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Hi I'm Rudi.

I'm a wife and mom. I'm half-Filipino. I'm a Yooper. I'm a Mormon.

About Me

I grew up in the Upper Peninsula (U.P.) of Michigan, so I can proudly say that I am a "Yooper." My dad is from the Philippines and was baptized there as a child by one of the first Mormon missionaries to ever proselyte in that country. He met my mom while touring the US in a rock-and-roll band. My mom is not a member of the church, but my dad took my younger sister and I to church, so we were raised in it. I'm married to a wonderful man, who was born in my hometown and also grew up in Michigan. We have two children and are expecting our third soon. I graduated from college with a degree in Family Studies and Communication. I'm currently a stay-at-home-mom and I absolutely love being with my children every day.

Why I am a Mormon

As most Mormons will tell you, even though I was raised in the church, I had to gain a testimony of it myself. There are not a lot of Mormons where I grew up, but when I was a teenager, several families moved to my area and I was blessed to go to church with nine other young women my age. It is because of their example and friendship that I desired to have a personal relationship with Christ and be obedient to His commandments. The church has wonderful programs for the youth that strengthened my testimony and helped me understand my divine worth as a daughter of God. Now, as an adult, my husband and I find great joy in the restored gospel of Jesus Christ and we want to share that joy with our children. I have tested out the Mormon church's teachings and as a result my life has been blessed. Our current prophet, Thomas S. Monson, once spoke about how God is in the details of our lives. As I think about the people I've known and the lessons they have taught me at different points in my life, I feel so strongly like God has been in the details of my life. I'm so grateful for Him and the knowledge I have because of my membership in this church.

How I live my faith

I currently organize compassionate service outreach for individuals and families in my ward. If a family who has, for example, a new baby, or a death in the family, or an extended illness, I help organize meals, babysitting, funerals, and other needs that help families during times of stress or transition. Previous to that, I served in the nursery for the last two hours of church, teaching and playing with children ages 18-months to 3-years old.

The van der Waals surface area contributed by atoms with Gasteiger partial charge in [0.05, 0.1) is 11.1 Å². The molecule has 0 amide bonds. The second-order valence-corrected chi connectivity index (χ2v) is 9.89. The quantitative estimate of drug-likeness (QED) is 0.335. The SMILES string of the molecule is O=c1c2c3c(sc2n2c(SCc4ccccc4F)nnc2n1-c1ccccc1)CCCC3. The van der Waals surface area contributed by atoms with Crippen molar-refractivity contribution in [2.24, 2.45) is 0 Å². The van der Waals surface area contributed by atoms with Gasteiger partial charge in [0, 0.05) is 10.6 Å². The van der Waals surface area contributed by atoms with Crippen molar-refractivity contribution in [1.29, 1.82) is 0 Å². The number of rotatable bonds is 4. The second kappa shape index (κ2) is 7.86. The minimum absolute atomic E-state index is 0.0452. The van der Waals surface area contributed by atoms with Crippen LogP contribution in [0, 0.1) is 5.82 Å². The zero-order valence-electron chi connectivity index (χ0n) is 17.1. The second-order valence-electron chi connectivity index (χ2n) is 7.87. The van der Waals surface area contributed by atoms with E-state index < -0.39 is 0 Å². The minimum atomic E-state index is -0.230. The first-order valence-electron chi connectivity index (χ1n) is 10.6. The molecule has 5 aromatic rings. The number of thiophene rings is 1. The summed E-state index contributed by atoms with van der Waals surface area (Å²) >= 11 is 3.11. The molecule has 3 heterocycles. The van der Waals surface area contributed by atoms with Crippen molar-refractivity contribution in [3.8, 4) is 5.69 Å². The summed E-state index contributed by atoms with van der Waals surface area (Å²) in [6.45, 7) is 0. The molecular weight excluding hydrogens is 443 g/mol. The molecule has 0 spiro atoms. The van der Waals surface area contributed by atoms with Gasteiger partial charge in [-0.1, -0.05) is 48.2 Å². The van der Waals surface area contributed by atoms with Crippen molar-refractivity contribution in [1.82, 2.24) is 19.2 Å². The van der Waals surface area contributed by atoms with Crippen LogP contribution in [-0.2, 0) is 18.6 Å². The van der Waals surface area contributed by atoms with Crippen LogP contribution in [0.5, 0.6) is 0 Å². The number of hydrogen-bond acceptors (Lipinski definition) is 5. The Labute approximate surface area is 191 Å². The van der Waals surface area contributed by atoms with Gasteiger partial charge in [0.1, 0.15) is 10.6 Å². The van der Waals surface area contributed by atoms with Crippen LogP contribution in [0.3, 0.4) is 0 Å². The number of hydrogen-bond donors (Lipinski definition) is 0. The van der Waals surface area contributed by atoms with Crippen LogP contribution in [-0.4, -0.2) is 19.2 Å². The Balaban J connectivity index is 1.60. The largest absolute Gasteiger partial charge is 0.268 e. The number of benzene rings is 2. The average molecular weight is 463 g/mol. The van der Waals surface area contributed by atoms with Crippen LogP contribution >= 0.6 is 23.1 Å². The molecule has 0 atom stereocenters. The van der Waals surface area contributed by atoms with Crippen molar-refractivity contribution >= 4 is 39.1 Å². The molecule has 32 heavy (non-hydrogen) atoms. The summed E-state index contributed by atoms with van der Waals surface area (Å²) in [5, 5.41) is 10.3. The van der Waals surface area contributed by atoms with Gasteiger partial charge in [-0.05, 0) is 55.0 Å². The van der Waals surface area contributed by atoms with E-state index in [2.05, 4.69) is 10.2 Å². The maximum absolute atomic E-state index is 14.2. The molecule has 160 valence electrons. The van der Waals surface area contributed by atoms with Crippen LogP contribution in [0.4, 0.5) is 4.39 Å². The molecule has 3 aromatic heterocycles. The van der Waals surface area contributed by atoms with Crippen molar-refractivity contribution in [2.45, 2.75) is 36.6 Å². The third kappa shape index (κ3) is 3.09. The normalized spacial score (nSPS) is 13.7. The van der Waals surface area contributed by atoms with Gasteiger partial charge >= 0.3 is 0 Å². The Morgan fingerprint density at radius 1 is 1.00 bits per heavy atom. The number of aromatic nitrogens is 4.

What are Mormon women like? Do Mormons believe in equality of men and women?

 I have met so many different kinds of women in the church. I've known women who are university professors, business owners, presidents of companies, lawyers, and physicians. Some are married, some are divorced, others have never married. Some have children, some have step-children, some have never had children but still mother the children in their lives. Some work outside of the home and some don't.  I think that there is a stereotypical Mormon woman a stay-at-home mom and wife. And while many women, of all different backgrounds, do choose to stay at home with their children if they do have families, that is certainly not the only kind of Mormon woman out there. Though Mormon women do still struggle with a lot of things most women struggle with self-esteem, body image, etc., in my experience, Mormon women are generally confident and positive people. I believe this is due to the Mormon church's teachings about women and our relationship with God and with men. We are taught, as girls and as teenagers, that our worth is not based on physical appearance or popularity or material things we are inherently worthy of love and happiness because we are the daughters of a loving and kind Heavenly Father. Mormons do believe in the equality of men and women. We believe that men and women compliment each other and need each other to progress and reach our greatest potential in life. Show more Show less